About the collection
Official asylum records in the Medical History of British India Mental Health collection highlight the colonial context of psychiatry in British India and colonial ideas about the native body.
The rise of the asylum
In Britain, legislature for the building of asylums began in the 19th century:
- Lunacy Act 1808
- County Asylums Act 1828
- Lunacy Act 1845.
The rise of capitalism, urbanisation, and the power and prestige of the medical community assisted the development of the asylum. Before the 19th century, those deemed ‘lunatics’ were not usually institutionalised, but were cared for by family, friends, or parishes. In other cases they were housed with the poor and the criminals.
Changes after the Indian Rebellion
While there existed houses for the detention of mentally ill sepoys in India, the situation was much the same, and did not change significantly after the 1857 Indian rebellion.
The rebellion prompted Britain to take a more direct role in India and its institutions. This included medicine, and by extension psychiatry, a field that was gaining respectability in the west.
The first Lunacy Act in India was enforced in 1858 and throughout the latter half of the 19th century asylums for both Europeans and natives were established throughout British India.
The Mental Health collection depicts this expansion, allowing evaluation of the quality of asylum care and conditions from 1867 to 1948. Colonial doctors' explanations for the improvement or deterioration of asylum conditions are also offered in the reports.
Labelling mental illness
The epidemiology of mental illness during the British rule of India can be mapped in the statistical tables which identify and categorise mental illness.
The regular addition to physical causes of insanity such as small-pox, venereal disease and typhoid up to the early 1900s demonstrates that, as some historians have argued, there was more focus on physical conditions than mental. The inclusion of masturbation, syphilis and witchcraft as causes of insanity in the Bengal reports uncovers some of the British cultural and social perceptions of madness and of their colonial subjects.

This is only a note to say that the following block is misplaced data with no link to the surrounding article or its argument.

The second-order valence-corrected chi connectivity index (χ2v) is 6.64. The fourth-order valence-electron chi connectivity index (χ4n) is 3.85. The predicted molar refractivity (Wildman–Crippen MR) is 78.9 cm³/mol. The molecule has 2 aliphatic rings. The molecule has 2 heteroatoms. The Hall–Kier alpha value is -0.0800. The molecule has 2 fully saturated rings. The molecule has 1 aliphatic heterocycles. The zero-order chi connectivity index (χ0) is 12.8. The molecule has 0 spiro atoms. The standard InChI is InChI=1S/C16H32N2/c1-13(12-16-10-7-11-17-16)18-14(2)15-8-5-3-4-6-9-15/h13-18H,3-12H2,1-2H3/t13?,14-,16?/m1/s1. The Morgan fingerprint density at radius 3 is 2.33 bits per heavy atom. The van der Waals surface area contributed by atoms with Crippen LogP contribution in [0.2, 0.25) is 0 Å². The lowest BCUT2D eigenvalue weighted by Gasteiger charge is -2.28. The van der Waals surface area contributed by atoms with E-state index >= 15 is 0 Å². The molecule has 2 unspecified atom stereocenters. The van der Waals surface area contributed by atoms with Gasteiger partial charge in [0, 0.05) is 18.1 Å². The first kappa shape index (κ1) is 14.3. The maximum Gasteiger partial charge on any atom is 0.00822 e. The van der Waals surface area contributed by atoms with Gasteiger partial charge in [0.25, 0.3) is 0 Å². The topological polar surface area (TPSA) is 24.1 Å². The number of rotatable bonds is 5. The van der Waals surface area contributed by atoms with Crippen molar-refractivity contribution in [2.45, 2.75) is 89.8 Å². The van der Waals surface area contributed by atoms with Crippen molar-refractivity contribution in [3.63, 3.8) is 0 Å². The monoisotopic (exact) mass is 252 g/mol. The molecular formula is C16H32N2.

From the 1860s until 1912, types of insanity appear as various forms of mania and dementia, melancholia and imbecility. From 1912 types and causes were merged, but retained many physical categories, and still listed alcohol and cannabis as causes of mental illness.
The role of asylums in India
Reports offer the user the opportunity to view and explore colonial rhetoric concerning the role of the asylum and reveal that it served both as a mechanism for social control and as a therapeutic place.
Colonial personnel wished to civilise or constrain the indigenous population, frequently admitting members of wandering gangs and those accused of 'mischief'. The testing of new therapies on patients by staff can be viewed as exploitative and motivated by the desire for professional recognition.
Yet the reports reveal that asylums actively encouraged improvement and many emphasise the intention to alleviate and understand patients' suffering whether native or European. Notably, disparaging descriptions of the local population evident in other collections of the Medical History of British India are missing from references to asylum patients and their behaviour.
British efforts and motivation to provide asylum care based on the increasingly popular, more humane 'moral management' system can be examined in the Mental Health collection reports.